Naomi Gikonyo has designed emergency response interventions amidst humanitarian crises around the world – from Kenya to South Sudan, Haiti to Libya – for nearly a decade. Currently she works as an Emergency Preparedness and Response Officer for the United Nations World Food Programme (WFP). This month she also graduates with a Master’s Degree in International Humanitarian Action (MIHA) through the Institute of International Humanitarian Affairs (IIHA) at Fordham University.
Here she reflects on her vast experiences in the humanitarian sector.
How did you get started in the humanitarian field?
Like many people in the humanitarian field, it was purely coincidental. I first began to intern with International Medical Corps (IMC) and as a result, I ended up working with them for almost eight years in a variety of areas including finance, logistics, and then finally programs.
What is your greatest professional accomplishment?
I enjoy working in the humanitarian field to contribute to something larger than myself. Each emergency is different so it is difficult to specifically say which is my greatest accomplishment, but I have participated or led several emergency responses in relatively difficult contexts.
I have been deployed at the height of emergencies to set up operations from scratch, and I have bonded and worked with individuals from all different walks of life, which I am proud of. It is humbling to be able to offer assistance to people who are vulnerable and looking to you to provide support in their time of need. This is what drives me.
The most fulfilling mission I have ever had is working in South Sudan. It is a difficult country to work in, but overall each of the missions is different and I do not categorize them as one being better than the other. Each experience is important to me in a variety of ways. It is more the people you work with – this is what is crucial in this line of work.
What is the most difficult experience you have had?
At the height of an emergency there is a great deal of pressure, usually in life or death situations. The most difficult task for me was setting up operations in South Sudan right after the conflict began at the end of 2013. It is a particularly difficult country to work in, not only in terms of access, but security as well. This includes harsh working conditions in the middle of nowhere without any of the resources you usually take for granted. It is basically you, your team, limited supplies, and one vehicle. Essentially you have to hit the ground running. Setting up operations, with heightened tensions, along with limited resources is always a challenge.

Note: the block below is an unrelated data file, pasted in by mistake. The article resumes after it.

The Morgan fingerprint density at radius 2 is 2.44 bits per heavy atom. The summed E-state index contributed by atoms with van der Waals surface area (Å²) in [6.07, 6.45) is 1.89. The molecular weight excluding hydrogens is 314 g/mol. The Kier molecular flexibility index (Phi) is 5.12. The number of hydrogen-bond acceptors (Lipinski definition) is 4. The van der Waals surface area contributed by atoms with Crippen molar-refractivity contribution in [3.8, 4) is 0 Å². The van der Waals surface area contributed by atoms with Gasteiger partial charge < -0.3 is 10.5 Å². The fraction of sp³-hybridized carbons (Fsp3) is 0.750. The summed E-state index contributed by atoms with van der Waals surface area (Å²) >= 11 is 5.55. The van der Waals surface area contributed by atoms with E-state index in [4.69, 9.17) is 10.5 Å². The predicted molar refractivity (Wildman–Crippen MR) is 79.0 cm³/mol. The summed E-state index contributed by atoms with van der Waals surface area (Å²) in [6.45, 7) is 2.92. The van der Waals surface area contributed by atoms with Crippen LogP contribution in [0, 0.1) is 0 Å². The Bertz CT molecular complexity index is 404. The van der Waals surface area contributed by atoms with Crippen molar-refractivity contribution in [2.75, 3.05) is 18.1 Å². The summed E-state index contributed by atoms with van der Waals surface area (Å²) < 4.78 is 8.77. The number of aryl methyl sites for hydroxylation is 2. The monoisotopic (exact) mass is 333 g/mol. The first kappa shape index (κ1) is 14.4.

In addition to being a student, you served as a tutor during last year’s International Diploma in Humanitarian Assistance (IDHA) course in New York. What were some of your main take-aways from this experience?
It is fascinating coming back as a tutor after being a student. The IDHA is a very enriching course for most people, because students and lecturers come together to cross-pollinate ideas. It is a mid-career course where all of the participants have significant (humanitarian) field experience or some experience in other sectors. It is therefore a very interactive environment. The students learn as much from the faculty and lecturers as they do from themselves. They build networks for life with people from different perspectives and different backgrounds. There are 40 people from 29 different countries who participated in IDHA 48 and as a result there is a lot of diversity and perspective in the group. I experienced this as a student as well and I am still in touch with most of my classmates from IDHA 29, seven years later. It is definitely one of the more interesting courses offered at Fordham and in the humanitarian sector.
What was your favorite part of IDHA 48?
I find the case studies very interesting. I also enjoyed the guest lecturers. It was interesting to get perspectives from different areas of work that I did not have previous exposure to, such as the Ebola response or the Palestinian-Israeli crisis, which I found fascinating. I also enjoyed reflecting and gaining new perspectives about contexts I have worked in. It is hard to pick one highlight, but what I find most useful in the course is being able to listen to and reflect upon so many different perspectives. I also met some colleagues from WFP in the course and it was interesting to interact with them and hear their various experiences from the field.
What is one of the strengths of the IDHA course?
A strength of the course is that it is very adaptive. It is not rigid, but rather quite fluid. A lot of content shared on IDHA 48 is very different from when I was a student. When the faculty and students bring their current experience to the course, the content changes accordingly because of the knowledge in the room. It is nice to see the evolution of this sharing and learning.
What are largest challenges in humanitarian work today?
A lot of people say it is issues of access or funds, but I would say the level of complexity of the problems that we are dealing with is so great that the system has not necessarily been able to evolve as quickly in order to properly address these needs. We are struggling to adapt as fast. The game has changed but the players have remained the same, whether this be the scope of migration issues or politicization of aid. In general, these issues have intensified, but the humanitarian architecture has stayed the same. There have been attempts to evolve or adapt but they have not been sufficient enough to match the level of complexity we are dealing with. It remains a fundamental challenge to the system overall if we are to deal with future issues.